The Drama of It All
March is usually snowstorms and mud, mud and snowstorms but this March has been warmth, thaw, and mud. I have not kept track but it seems we have had warm weather for the past three or so weeks, with a few high wind storms thrown in to keep us honest. In the beginning of this month, we had about three feet up here, the result of two back-to-back storms but since then, I have watched the snow recede from the window beside my desk like a tide going out. I can smell the mucky earth coming forth and watch the ice rot. Some days, I have gone out for walks without a jacket, which feels free and easy, a reward well-earned. My dogs run as if given new life. I never want to rush this time of year. Like coming to the end of a good book, I tend to want to slow it down, move slowly through the warming days.
But so many have cut and run from all this. A friend sent me a photo from her timeshare in Cancun: turquoise sky meets azure sea, a tall palm tree and peach-colored beach umbrellas the only objects in the big blue expanse. Looking at that scene, I could feel the sun on my bare skin, smell the salt air and the coconut lotion, and hear the surf roll indolently up on shore. It all looked so tranquil. And I heard today from a friend who ordinarily lives nearby but who has spent the better part of this winter in California and Florida. She says she has decided that spending the winter in warm and forgiving climates is quite nice indeed. I guess she has plenty of company, as the population in places like that swells sometimes ten and twentyfold during the cold months. So she is not alone in her sentiment. She writes of the easy pace, the sense of peace there, and, she continues on, as if to convince me: “If you are a person who enjoys reading, movies, sitting with a stack of books by the pool, and a good Sunday brunch at the country club, then it is quite nice indeed. The fact that my parents’ house is wide open to the outdoors and perched at the edge of a broad canal creates a sense of air and sky and space. All day, the light pours in; the sliders are open; it is like living outdoors. There are fish flopping and pelicans perching on the dock and herons stalking through the yard. I wake up in the dark, and work for a bit, go to the health club down the road to exercise, do yoga by the pool, read a lot.”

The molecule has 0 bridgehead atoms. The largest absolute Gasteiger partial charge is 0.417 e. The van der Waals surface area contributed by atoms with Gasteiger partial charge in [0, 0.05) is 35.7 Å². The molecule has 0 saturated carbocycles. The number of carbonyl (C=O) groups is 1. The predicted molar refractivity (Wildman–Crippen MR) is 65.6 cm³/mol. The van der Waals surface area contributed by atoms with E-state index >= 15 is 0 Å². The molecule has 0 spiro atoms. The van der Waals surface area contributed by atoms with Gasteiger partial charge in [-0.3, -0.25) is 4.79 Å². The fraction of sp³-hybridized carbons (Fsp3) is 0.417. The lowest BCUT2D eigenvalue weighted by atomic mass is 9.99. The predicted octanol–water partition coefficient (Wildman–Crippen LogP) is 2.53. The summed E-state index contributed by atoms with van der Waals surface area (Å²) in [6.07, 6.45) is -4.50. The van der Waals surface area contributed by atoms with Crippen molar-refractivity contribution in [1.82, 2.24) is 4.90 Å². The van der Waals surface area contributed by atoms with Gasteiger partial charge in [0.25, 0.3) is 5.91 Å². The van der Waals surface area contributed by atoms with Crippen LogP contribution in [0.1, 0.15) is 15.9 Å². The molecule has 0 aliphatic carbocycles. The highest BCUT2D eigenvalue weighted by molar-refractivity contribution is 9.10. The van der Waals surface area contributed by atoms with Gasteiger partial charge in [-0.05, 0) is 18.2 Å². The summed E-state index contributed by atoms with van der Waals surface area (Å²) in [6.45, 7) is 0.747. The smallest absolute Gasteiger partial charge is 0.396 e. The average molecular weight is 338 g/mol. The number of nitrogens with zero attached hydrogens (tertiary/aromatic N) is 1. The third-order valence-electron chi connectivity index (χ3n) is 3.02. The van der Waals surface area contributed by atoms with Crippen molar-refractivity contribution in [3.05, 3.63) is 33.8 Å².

It all sounds idyllic. There must be something wrong with me but I can’t be sold. For one thing, I couldn’t bear to be gone that long, to miss the tiny increments that move us toward spring. We have gotten through Town Meeting. Throughout the long weeks of Lent, I rehearse, with the church choir, the joyful songs of Easter and we look forward to sharing that day of — renewal together. And, of course, like hungry pilgrims searching the horizon for land, we all notice the little signs of spring, and cry out the news. Crocuses in a lawn in Keene. Daylilies emerging around my foundation. One friend tells of all the robins who seem to have “come out of nowhere, so suddenly.” I’ve observed the bobolinks returning soon they will be nesting in the hayfield. I have heard the soulful, two-note cry of the redwing blackbird, always the first call of my spring and, most celebratory, the return of the bluebirds.
There is always so much at this time of year to keep me busy. My woodpile is down to the point where I start making bets with myself if there will be any left over (which means I will have to move it out of the way so I can use the porch for summer) or if I will run out and have to use the oil burner. I like it when it comes out just right, which it sometimes does. (That whole process, by the way, has a dual purpose, not just the resultant heat but bringing in the wood, a daily chore, is a combination of squats, weight-lifting, and curls. And the air is better than what it must be like inside the health club.)
The snow is almost gone but they are talking about a possible snowstorm next week. It’s been such a mild winter, I say, let it snow, I haven’t quite had my fill. And a spring snowstorm never lasts very long. I do have a stack of books here, towering in fact, waiting for me to read them. The mild winter deprived us of those luxurious snow days, nothing to do but bake beans and stay home and read. So I am way behind. I don’t know. One warm day after the next, the unbroken azure sky, pelicans perching, herons stalking. It all sounds nice, nice to think about, but I’d sooner here, mud, sleet, wind, whatever, each day different and the drama of it all.